Corporations Case Essay Sample
- Word count: 749
- Category: capitalism
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Corporations Case Essay Sample
• To whom do corporations have responsibility? Discuss, with examples, how these responsibilities inevitably lead to ethical disagreements.
A corporation is a business entity whose underlying objective is to increase the shareholder’s wealth and optimize profits. Keeping in view this fundamentally accepted principle, the primary responsibility of a corporation is to the shareholders, the ones who put in their money in to the company, share the ownership, and expect a return on their contribution whenever the company makes profit. However, the company is also responsible to its other stakeholders that include the customers, employees, suppliers, distributors and in a broader setup, community, as well as, the society. (Davis, 2000) Finally, the society expects them to work to promote various activities for societal betterment at all levels possible, be it health, education, environment, or sports.
The unfortunate part begins when fulfillment of responsibilities towards one hinders others. For instance, giving incentives to suppliers may reflect in cost of the products, not satisfying customers with a reasonable price. Providing good quality can please customers even with a higher price, but this quality assurance also comes with a cost. Use of technology and availability of safe working environment may deduce employees’ benefits. (Davis, 2000) Even products providing both good quality and price may lack in proper means of disposing industry waste, eventually harming the environment.
• Discuss Friedman’s arguments against Corporate Social Responsibility. What Limitations on business conduct does he allow? On what grounds?
According to Milton Friedman, the only social responsibility of a corporation is to channelize effectively the shareholder’s money in the business prospects, because they put forth their contributions in a company on the affirmation for the business operation’s purpose only. Utilizing that money on other projects results in reducing their expected returns and may also have their stakeholders pay for it with increased pricing or decreased pay.
However, he draws a thin-line, allowing business to go for those activities that are not only in-line with company’s profit-maximizing objective but also indirectly help create positive social impacts. Reason being these not only safeguards investors’ money and stakeholders interests, but rather give boost to company’s profit by projecting goodwill and giving them an edge over others in the market. (Milton, 1962-1970) For example, contributions to charitable organizations help deduce taxes ultimately beneficial to all stakeholders.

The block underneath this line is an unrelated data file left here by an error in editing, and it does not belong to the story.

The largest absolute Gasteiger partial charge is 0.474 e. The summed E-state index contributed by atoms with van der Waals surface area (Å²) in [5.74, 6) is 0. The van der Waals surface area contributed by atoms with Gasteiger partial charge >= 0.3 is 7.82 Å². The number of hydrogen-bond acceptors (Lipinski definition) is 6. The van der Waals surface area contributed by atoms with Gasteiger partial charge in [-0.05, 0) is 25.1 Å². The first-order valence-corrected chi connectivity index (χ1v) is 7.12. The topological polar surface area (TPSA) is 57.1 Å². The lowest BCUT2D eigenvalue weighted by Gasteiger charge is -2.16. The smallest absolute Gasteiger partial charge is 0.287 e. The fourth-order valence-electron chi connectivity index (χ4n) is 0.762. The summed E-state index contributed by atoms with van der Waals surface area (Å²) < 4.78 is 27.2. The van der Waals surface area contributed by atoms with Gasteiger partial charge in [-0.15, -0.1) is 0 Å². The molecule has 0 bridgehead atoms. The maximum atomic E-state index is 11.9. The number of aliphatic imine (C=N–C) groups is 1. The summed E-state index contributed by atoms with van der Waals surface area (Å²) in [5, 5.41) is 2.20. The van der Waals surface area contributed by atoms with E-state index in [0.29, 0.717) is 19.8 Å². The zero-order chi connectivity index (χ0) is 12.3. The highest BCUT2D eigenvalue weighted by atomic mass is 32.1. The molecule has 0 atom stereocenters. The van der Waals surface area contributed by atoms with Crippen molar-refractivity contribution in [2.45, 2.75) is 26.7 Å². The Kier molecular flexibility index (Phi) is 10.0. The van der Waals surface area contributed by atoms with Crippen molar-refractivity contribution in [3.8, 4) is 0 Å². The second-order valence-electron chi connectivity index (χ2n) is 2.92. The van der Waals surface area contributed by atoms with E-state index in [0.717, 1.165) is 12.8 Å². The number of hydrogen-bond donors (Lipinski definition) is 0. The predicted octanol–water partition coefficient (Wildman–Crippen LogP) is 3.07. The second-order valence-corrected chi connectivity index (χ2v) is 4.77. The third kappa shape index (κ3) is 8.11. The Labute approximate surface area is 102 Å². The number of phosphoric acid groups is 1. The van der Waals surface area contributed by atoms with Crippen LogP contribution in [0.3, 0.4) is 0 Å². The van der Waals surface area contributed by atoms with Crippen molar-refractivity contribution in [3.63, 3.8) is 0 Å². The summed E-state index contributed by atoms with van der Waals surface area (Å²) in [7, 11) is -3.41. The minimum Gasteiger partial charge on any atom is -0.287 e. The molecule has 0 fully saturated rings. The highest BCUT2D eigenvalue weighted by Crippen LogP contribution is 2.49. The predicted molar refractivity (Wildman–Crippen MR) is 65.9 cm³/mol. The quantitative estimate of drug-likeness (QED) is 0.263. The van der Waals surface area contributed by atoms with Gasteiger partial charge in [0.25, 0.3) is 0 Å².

• What is a justified wage? Are less developed countries justified in paying workers significantly less than their working counterparts in better-developed countries? Why, or why not?
A justified wage is one that may fulfill basic needs and requirements of an employee that includes food, shelter, health, and education as well. In addition, it is very much dependent on the cost of living in respective countries. Less-developed countries cannot justify lower wages by blaming their economies; however, since such countries also have low cost of living, providing lesser than their counterparts may seem reasonable. Yet according to WTO social compliance, the Social Accountability International (SAI) articulates that a company should ensure that wages are at least the minimum legal requirement or of the industry standard. (Davis, 2000)
• Discuss the difficulties culture differences raise for multinationals with regard to bribery.
Most economies, if not all, are not corruption-free and every company has to face this in most of their dealings. However, it is likely to have more of it in some cultures rather than in others and therefore, managers operating internationally must know what perception they hold of the ethically relative term “bribery.” In less developed countries, bribery takes the shape of side income whereas in cultures of developed regions, it may take a sophisticated shape, lesser yet existing. (Moran, 2007) In some cultures, cronyism; giving favors and authoritative positions to friends is acceptable, whereas, it is prohibited in merit-based societies. A western multinational, belonging to a rule-of-law based culture, working in china face difficulty because China is a state where giving favors is important for strong business and trade relationships, and it will not regarded as bribery. Briefly, all these variances hinder their pursuance of operations through ethical means and require certain flexibility at both ends to still say in their ethical regions and prosper.
Davis, John P. (2000). Corporations. Beard Books.
Friedman, Milton. (1962). Capitalism and Freedom. Chicago: University of Chicago Press.
Friedman, Milton. (1970). “The Social Responsibility of Business Is To Increase Its Profits.” The New York Times Magazine. Sept. 13, 1970, No. 33, pp. 122-26.
Moran, Robert T. (2007). Managing Cultural Differences. Bupa International.